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That unsung New York Yankees shortstop whose name, if I recall correctly, is Derek Jeter(notes) has flown under the radar long enough. As the lunchpail-carrying, work-a-day guy who has toiled in virtual anonymity during his unheralded 15-year career approaches his 3,000th hit, we baseball fans may finally get to know a little bit about this man in pinstripes. It's about time: 2011, dare I say, will be the Year of Derek Jeter!

OK, maybe because Jeter plays in such a high-profile city for such a high-profile team with so many high-profile girlfriends, every year is the Year of Derek Jeter. But for all his many, many honors that will one day be etched onto a nifty plaque in Cooperstown, none perhaps can match becoming the first New York Yankees player to ever notch 3,000 career hits.

If there's one thing baseball fans love even more than delicious beer, it's a tidy milestone with a bunch of zeroes at the end. There is something comforting about round numbers; the more goose eggs we can append to a non-zero integer, the better. Think 500 home runs, 300 pitcher wins, or that time the Phillies lost their 10,000th game. Numbers that are divisible by 100 put rear ends in seats.

Unfortunately, 2010 was not a fruitful season for Jeter. Despite winning another Gold Glove and being voted into the All-Star game again, he ended the year with career lows in batting average and slugging percentage, seemingly chopping grounders at well-placed infielders in every at-bat. But Jeter, a guy who used to collect 200-hit seasons like the rest of us collect nickels and dimes, needs just 74 hits before this magical odometer rolls over. For those of you planning your honeymoon around when his possible milestone date happens, he recorded his 74th hit last season on June 6. Plan accordingly.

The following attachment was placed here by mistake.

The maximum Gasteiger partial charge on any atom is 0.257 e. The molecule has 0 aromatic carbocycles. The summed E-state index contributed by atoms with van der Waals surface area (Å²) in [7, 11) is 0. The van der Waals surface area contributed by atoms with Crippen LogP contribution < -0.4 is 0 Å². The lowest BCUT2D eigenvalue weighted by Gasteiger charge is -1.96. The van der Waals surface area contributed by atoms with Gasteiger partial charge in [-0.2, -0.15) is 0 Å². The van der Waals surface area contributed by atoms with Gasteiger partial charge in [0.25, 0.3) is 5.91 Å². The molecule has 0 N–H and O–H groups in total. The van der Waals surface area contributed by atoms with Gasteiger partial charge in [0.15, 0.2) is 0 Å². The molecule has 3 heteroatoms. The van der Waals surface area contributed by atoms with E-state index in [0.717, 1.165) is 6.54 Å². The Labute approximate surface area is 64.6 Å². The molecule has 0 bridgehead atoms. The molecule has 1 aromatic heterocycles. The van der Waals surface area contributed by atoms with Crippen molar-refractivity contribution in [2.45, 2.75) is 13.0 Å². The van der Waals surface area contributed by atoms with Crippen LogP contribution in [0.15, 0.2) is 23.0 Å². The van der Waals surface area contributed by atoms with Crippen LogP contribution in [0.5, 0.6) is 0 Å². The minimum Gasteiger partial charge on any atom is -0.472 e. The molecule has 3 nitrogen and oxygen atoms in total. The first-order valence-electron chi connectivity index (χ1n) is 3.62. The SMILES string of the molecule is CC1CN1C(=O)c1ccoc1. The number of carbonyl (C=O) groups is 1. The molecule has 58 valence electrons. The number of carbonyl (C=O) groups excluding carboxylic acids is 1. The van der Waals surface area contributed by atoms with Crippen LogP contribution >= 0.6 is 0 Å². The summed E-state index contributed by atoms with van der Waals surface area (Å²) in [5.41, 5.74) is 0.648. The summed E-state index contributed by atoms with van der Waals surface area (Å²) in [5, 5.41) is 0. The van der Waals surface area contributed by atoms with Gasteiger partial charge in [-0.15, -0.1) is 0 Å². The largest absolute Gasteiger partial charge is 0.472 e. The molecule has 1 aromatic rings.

Interestingly, the Yankees could have one of their players reach the 3,000-hit plateau during the 2012 season, too, if Alex Rodriguez(notes) averages at least 164 hits over the next two years. Totally doable. But other round-number milestones that could be attained this season include Jim Thome's(notes) assault at 600 career homers (he's 11 shy), Mariano Rivera's(notes) attempt to close out his 600th career save (needing 41) and Albert Pujols'(notes) 1,000th walk. Yawn. None of these marks have the same cachet as Jeter's preordained accomplishment, especially considering that the shortstop might have enough get-up-and-go to reach the top-five all-time hitsmen during his current four-year contract. Hey Tris Speaker, take a hike..

Having a reasonable sense of perspective about Jeter is difficult for someone who owns — and still wears — a 14-year-old Yankees T-shirt with the No. 2 on the back. Perhaps once Jeter collects his 3,000th hit I'll replace that ragged, faded, navy blue sign of my fandom with a new shirt that I can wear while my favorite shortstop chases down his next 1,000 hits.

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